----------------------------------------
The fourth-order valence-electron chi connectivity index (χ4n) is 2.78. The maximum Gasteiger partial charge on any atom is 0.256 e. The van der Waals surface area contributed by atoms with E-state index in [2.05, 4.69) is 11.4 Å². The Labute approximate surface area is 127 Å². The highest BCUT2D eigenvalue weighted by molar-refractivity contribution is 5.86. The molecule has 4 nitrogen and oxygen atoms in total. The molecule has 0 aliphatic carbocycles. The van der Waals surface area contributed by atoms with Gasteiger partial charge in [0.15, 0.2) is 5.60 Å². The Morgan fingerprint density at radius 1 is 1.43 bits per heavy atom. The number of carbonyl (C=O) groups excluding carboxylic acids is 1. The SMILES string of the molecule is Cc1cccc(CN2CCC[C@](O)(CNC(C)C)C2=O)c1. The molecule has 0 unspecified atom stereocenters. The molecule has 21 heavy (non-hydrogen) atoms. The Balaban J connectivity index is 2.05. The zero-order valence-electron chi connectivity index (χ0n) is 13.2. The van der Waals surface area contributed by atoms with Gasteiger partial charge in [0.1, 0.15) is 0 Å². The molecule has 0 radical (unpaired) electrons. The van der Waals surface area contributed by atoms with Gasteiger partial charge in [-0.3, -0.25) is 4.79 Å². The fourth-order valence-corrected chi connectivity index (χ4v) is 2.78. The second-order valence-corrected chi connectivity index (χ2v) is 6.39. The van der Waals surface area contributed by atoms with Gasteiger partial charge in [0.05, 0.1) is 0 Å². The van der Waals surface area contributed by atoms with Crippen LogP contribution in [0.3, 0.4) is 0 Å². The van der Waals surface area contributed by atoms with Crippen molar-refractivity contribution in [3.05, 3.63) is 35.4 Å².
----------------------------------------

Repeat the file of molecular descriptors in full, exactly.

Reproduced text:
The fourth-order valence-electron chi connectivity index (χ4n) is 2.78. The maximum Gasteiger partial charge on any atom is 0.256 e. The van der Waals surface area contributed by atoms with E-state index in [2.05, 4.69) is 11.4 Å². The Labute approximate surface area is 127 Å². The highest BCUT2D eigenvalue weighted by molar-refractivity contribution is 5.86. The molecule has 4 nitrogen and oxygen atoms in total. The molecule has 0 aliphatic carbocycles. The van der Waals surface area contributed by atoms with Gasteiger partial charge in [0.15, 0.2) is 5.60 Å². The Morgan fingerprint density at radius 1 is 1.43 bits per heavy atom. The number of carbonyl (C=O) groups excluding carboxylic acids is 1. The SMILES string of the molecule is Cc1cccc(CN2CCC[C@](O)(CNC(C)C)C2=O)c1. The molecule has 0 unspecified atom stereocenters. The molecule has 21 heavy (non-hydrogen) atoms. The Balaban J connectivity index is 2.05. The zero-order valence-electron chi connectivity index (χ0n) is 13.2. The van der Waals surface area contributed by atoms with Gasteiger partial charge in [0.1, 0.15) is 0 Å². The molecule has 0 radical (unpaired) electrons. The van der Waals surface area contributed by atoms with Gasteiger partial charge in [-0.3, -0.25) is 4.79 Å². The fourth-order valence-corrected chi connectivity index (χ4v) is 2.78. The second-order valence-corrected chi connectivity index (χ2v) is 6.39. The van der Waals surface area contributed by atoms with Gasteiger partial charge in [0.05, 0.1) is 0 Å². The van der Waals surface area contributed by atoms with Crippen LogP contribution in [0.3, 0.4) is 0 Å². The van der Waals surface area contributed by atoms with Crippen molar-refractivity contribution in [3.05, 3.63) is 35.4 Å².